“Crucial to science education is hands-on involvement: showing, not just telling; real experiments and field trips and not just ‘virtual reality’.” – Martin Rees
Friday, November 14th
My daughter is blessed to attend a public school that stresses the importance of hands-on learning through being outdoors and participating in activities that relate to their field of study. Today she went to a museum dedicated to boats made of wood, since her class is learning about trees and how humans use them in the world around us.
I love taking my children on field trips, and often I forget all the things that they are really learning when we are in the thick of them. They are having experiences and getting to know how things work by witnessing them firsthand. It was frustrating to me as a child when I came up against something I didn’t know or had never been taught; I took it personally and felt self-conscious that I might be the only person who didn’t know that. Somewhere along the way, I wasn’t given the explicit explanation that life is an onion and we peel back the layers one-by-one. And it’s okay to not know and to question and to guess and to be corrected.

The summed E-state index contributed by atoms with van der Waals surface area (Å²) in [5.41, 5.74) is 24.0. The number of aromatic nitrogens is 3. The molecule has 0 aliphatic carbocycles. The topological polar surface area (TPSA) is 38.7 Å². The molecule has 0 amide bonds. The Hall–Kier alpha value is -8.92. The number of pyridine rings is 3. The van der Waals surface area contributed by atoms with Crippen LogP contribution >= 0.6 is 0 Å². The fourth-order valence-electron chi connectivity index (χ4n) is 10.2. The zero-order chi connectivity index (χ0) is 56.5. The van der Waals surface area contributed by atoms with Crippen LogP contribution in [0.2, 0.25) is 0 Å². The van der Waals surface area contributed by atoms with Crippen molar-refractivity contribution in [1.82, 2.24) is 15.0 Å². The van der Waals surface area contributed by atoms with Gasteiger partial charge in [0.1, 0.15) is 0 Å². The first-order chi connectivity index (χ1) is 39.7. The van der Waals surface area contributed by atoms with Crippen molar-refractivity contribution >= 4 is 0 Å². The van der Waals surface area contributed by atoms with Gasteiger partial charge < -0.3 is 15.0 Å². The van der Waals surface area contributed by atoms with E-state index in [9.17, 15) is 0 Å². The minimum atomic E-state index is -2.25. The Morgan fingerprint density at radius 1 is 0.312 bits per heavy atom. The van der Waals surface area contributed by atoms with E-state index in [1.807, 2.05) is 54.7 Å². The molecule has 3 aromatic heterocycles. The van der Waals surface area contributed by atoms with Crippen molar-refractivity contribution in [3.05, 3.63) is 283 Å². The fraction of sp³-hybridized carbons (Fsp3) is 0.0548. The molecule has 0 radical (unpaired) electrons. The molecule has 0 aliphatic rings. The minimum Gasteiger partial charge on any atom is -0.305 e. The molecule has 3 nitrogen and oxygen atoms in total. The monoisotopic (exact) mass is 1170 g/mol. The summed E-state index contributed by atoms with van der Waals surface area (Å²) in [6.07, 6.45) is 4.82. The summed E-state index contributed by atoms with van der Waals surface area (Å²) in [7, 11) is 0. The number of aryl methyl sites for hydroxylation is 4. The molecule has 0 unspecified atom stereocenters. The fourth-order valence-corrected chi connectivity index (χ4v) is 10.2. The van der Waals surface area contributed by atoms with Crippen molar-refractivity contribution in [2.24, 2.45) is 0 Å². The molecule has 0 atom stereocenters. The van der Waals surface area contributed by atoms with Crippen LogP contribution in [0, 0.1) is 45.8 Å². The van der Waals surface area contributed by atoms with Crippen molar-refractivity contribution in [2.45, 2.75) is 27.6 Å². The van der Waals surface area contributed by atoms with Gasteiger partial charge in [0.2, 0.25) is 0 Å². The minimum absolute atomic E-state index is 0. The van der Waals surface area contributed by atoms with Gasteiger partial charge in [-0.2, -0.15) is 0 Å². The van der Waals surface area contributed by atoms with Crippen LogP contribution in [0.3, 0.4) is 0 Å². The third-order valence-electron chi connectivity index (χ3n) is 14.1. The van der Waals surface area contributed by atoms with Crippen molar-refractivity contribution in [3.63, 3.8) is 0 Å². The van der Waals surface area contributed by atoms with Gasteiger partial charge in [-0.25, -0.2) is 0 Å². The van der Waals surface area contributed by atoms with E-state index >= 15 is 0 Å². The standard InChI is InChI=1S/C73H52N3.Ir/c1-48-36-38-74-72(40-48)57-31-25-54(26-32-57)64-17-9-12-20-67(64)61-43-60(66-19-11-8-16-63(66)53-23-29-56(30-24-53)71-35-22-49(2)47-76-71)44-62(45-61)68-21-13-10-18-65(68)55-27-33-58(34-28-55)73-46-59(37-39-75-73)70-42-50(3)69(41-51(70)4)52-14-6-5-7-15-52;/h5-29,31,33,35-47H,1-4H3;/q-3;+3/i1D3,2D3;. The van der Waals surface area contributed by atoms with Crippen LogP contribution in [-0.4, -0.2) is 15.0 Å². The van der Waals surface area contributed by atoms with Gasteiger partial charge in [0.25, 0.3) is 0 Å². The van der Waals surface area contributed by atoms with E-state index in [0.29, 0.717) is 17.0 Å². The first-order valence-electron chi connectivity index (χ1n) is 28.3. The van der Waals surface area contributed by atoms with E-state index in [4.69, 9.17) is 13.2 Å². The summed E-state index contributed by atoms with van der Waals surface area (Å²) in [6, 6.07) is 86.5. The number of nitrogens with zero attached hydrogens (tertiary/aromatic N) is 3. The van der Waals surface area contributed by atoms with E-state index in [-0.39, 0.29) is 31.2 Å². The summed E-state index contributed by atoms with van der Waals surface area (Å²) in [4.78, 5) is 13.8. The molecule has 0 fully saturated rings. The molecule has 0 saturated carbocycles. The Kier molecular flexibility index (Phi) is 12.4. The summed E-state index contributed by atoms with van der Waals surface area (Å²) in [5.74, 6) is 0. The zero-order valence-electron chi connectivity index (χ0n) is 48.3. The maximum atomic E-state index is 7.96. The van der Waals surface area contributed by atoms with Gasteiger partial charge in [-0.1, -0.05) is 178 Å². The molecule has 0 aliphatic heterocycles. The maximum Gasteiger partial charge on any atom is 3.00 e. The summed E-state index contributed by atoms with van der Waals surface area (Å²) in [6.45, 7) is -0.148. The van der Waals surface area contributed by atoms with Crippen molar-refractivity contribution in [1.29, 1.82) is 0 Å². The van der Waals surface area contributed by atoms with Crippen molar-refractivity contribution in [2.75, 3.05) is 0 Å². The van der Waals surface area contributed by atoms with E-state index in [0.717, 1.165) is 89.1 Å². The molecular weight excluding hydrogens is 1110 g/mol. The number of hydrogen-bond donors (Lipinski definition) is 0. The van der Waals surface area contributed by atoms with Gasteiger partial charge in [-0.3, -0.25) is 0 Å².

I see how my daughter takes in this information and funnels it into her art and her storytelling. She is a non-fiction type of kid, and I love to see how she is filling in the blanks with some very cool information.
What was your favorite field trip growing up?